The Rays’ front office triad of Matt Silverman, Erik Neander and Chaim Bloom is profiled by Marc Topkin of the Tampa Bay Times, who outlines how this unique three-man management structure operates. While Silverman has the lead role as the president of baseball operations, he notes that between himself and his two senior VPs, “there are three of us that can make decisions for the department. If one person is responsible for the final stamp on decisions, it can slow things down. Knowing three of us, if not more, are empowered to make decisions and keep our operations running smoothly and effectively, that’s a real advantage.” Major decisions are made as a group, though day-to-day tasks seem more or less shared between the trio. Trade talks with other organizations are split evenly “based on each’s strongest relationships” — multiple trades between the Rays and Mariners in recent years, for instance, have stemmed from the good connection between Neander and Mariners GM Jerry Dipoto.
Here’s more from around the baseball world…
- There weren’t many whispers about Brandon Phillips on the rumor mill this offseason, and according to C. Trent Rosencrans of the Cincinnati Enquirer (via Twitter), “the Braves were the only team that had any interest in Phillips whatsoever.” Given this limited market and the added complication of Phillips’ no-trade protection, it perhaps isn’t surprising that the Reds didn’t get much of a return in finally dealing Phillips to Atlanta.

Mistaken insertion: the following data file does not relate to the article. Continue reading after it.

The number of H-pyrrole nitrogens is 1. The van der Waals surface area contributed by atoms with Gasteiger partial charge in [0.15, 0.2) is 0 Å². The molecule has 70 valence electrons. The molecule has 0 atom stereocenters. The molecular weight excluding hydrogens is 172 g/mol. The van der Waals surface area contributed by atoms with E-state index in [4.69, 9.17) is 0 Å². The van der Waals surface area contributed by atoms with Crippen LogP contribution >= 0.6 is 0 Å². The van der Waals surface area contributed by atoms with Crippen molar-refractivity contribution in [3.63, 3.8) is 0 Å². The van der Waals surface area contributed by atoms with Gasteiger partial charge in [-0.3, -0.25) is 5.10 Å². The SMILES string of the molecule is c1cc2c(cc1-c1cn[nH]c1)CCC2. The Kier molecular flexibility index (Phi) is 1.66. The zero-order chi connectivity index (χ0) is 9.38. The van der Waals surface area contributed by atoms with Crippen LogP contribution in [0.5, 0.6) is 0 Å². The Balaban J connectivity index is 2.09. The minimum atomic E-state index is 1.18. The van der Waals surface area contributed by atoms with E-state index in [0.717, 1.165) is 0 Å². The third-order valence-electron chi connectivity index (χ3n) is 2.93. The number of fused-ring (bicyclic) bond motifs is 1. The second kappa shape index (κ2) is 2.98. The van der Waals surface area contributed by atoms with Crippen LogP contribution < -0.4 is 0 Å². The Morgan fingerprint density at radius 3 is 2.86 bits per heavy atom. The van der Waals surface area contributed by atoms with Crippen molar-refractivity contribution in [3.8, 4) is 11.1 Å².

- The biggest benefit for the Reds is that Jose Peraza and Dilson Herrera now have a clearer path towards regular playing time. Reds GM Dick Williams told Rosencrans (Twitter link) and other reporters that the two young infielders and veteran shortstop Zack Cozart will rotate the middle infield jobs during Spring Training. Cozart has himself been the subject of trade speculation, though those rumors have dried up since the Mariners (his most ardent suitor) addressed their shortstop need by acquiring Jean Segura from the Diamondbacks.
- Extension talks between Chris Tillman and the Orioles have been “nothing serious” thus far, MASNsports.com’s Roch Kubatko reports. The two sides began preliminary talks back in December, though as of mid-January, Tillman said he hadn’t heard any details on negotiations from his agents. Kubatko wouldn’t be surprised if more substantial talks take place during Spring Training, as Tillman can become a free agent after the 2017 season.